Endothelium

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endothelium

[‚en·də′thē·lē·əm]
(histology)
The epithelial layer of cells lining the heart and vessels of the circulatory system.

Endothelium

 

a tissue found in animals and man consisting of specialized cells that line the inner surfaces of blood and lymph vessels, as well as the cavities of the heart. The endothelium is formed from the mesenchyme. It consists of a single layer of closely packed flat cells, which are usually separated from underlying tissues by a basal membrane. The endothelium of lymph vessels has no basal membrane. The cytoplasm of endothelial cells of certain capillaries may have pores that account for the permeability of the capillary wall, as, for example, in the renal glomeruli.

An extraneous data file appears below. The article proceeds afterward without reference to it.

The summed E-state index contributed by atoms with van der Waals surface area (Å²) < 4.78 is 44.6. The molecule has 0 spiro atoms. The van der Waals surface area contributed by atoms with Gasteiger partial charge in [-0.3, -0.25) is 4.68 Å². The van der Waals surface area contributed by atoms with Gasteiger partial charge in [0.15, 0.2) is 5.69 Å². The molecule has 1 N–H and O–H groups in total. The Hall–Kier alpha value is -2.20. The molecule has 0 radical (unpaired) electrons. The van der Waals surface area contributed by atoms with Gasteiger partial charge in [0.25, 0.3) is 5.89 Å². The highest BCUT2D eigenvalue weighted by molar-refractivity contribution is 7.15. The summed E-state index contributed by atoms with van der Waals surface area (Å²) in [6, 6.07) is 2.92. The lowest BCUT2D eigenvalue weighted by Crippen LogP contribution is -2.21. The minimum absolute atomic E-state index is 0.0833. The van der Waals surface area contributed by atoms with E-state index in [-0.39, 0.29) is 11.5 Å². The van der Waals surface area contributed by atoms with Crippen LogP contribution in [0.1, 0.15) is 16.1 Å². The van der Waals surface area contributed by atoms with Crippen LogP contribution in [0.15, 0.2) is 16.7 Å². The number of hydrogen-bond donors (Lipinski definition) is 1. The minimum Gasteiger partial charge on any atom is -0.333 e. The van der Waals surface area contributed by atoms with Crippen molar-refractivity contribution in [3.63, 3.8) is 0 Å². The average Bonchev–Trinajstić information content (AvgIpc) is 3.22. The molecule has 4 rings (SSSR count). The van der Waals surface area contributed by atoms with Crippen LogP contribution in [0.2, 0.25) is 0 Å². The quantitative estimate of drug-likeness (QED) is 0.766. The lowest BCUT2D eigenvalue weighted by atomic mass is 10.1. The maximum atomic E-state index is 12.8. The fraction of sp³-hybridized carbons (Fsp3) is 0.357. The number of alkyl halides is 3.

The endothelium of the enlarged capillaries of the blood-forming organs and the endothelium present in the liver, adrenal cortex, and certain other organs has a great capacity for phagocytosis. The endothelial cells of these organs belong to the reticuloendothelial system.